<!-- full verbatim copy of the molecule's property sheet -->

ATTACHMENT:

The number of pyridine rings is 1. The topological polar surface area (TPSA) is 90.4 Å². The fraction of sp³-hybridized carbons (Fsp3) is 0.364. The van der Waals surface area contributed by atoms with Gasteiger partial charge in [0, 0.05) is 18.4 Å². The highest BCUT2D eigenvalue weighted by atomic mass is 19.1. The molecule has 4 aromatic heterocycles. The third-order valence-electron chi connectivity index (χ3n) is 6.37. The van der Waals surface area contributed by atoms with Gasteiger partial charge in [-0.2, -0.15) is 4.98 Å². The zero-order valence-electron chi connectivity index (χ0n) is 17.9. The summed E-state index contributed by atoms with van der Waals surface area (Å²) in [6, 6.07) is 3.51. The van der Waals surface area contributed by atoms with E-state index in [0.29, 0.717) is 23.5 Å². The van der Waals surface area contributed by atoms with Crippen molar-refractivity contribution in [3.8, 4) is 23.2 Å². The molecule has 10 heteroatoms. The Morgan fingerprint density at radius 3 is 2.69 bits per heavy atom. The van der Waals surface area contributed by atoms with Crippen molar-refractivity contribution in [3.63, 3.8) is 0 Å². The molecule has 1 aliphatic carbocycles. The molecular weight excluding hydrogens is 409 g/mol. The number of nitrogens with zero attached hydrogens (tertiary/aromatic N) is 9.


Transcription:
The number of pyridine rings is 1. The topological polar surface area (TPSA) is 90.4 Å². The fraction of sp³-hybridized carbons (Fsp3) is 0.364. The van der Waals surface area contributed by atoms with Gasteiger partial charge in [0, 0.05) is 18.4 Å². The highest BCUT2D eigenvalue weighted by atomic mass is 19.1. The molecule has 4 aromatic heterocycles. The third-order valence-electron chi connectivity index (χ3n) is 6.37. The van der Waals surface area contributed by atoms with Gasteiger partial charge in [-0.2, -0.15) is 4.98 Å². The zero-order valence-electron chi connectivity index (χ0n) is 17.9. The summed E-state index contributed by atoms with van der Waals surface area (Å²) in [6, 6.07) is 3.51. The van der Waals surface area contributed by atoms with E-state index in [0.29, 0.717) is 23.5 Å². The van der Waals surface area contributed by atoms with Crippen molar-refractivity contribution in [3.8, 4) is 23.2 Å². The molecule has 10 heteroatoms. The Morgan fingerprint density at radius 3 is 2.69 bits per heavy atom. The van der Waals surface area contributed by atoms with Crippen molar-refractivity contribution in [3.63, 3.8) is 0 Å². The molecule has 1 aliphatic carbocycles. The molecular weight excluding hydrogens is 409 g/mol. The number of nitrogens with zero attached hydrogens (tertiary/aromatic N) is 9.